The old saying a bird in the hand is worth two in the bush has particular application when forced to decide on whether or not to compromise in legal disputes.
All too frequently the aggrieved parties – having lived and experienced the dispute – are adamant that their legal position is clear and obvious to all. They think that should the matter need to be decided by a judge they will be vindicated and they will ultimately be shown to be right.
As a result, one or both of the parties in a legal dispute will at one point or another need to perform a dispassionate cost benefit analysis of settling the matter early, or proceeding with legal action. Often this requires hard decisions as to the benefit of receiving (or providing) certain payments at an agreed date, rather than at an indeterminate point in the future if they proceed to court. This must be weighed against the inherent uncertainty of litigation.
While no two disputes are identical, and each has its own unique facts or causes, there are three key considerations that should be at the forefront of both parties’ minds when deciding on whether to compromise, and if so to what extent:
- How long will it take to resolve this matter if it does not settle?
- How much will it cost to continue and if necessary commence or continue legal action?
- What are the chances of the other party prevailing and the consequences?
While the above factors can apply to any settlement negotiation, they take on particular importance in circumstances where proceedings have been commenced.
In particular it is important to appreciate that court proceedings where contested and not settled early may take years to resolve. As a consequence of this, almost without exception, legal costs will continue to be incurred as the matter works its way through the various stages of litigation.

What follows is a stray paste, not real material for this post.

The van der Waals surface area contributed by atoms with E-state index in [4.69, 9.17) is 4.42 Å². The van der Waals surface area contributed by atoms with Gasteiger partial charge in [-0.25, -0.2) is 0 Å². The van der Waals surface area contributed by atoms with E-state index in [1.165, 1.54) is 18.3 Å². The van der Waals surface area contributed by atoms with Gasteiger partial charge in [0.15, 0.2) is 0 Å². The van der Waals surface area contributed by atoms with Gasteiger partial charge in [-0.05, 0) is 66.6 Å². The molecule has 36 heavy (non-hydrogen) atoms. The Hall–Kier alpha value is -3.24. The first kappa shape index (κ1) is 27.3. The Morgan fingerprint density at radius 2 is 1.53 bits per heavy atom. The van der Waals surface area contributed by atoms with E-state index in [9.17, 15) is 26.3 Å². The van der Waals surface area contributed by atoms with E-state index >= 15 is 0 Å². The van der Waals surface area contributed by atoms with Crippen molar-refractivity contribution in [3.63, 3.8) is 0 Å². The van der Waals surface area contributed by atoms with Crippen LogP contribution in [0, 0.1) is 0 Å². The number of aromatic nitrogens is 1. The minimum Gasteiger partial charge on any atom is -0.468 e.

It may be that the above vindication is ultimately obtained in the form of a court judgment. Ordinarily costs will follow the event, meaning the unsuccessful party pays the successful parties costs; it is unlikely that such an order will cover all of the expenses the successful party has incurred.
Where the dispute concerns the repayment of outstanding monies, the risk of either liquidation or bankruptcy of the other party remains an ever present danger.
Ultimately, settling a matter is an exercise in trying to put a dollar value on chance. What is the likelihood of an adverse outcome to the litigation and what figures do you assign to that chance? This number is then weighed against the value assigned to concluding early.
At Streten Masons Lawyers we take a practical and commercial view to resolving disputes; we understand that in some instances litigation is the only way forward while in others negotiation will result in the best outcome for the client. We have experience in both proceeding to judgment and settling matters early and provide expert advice on the best course of action. If you are experiencing an issue and need litigation matters sorted, please email Jeremy at Jeremy@smslaw.com.au or call us at 07 3667 8966.
By Jeremy Streten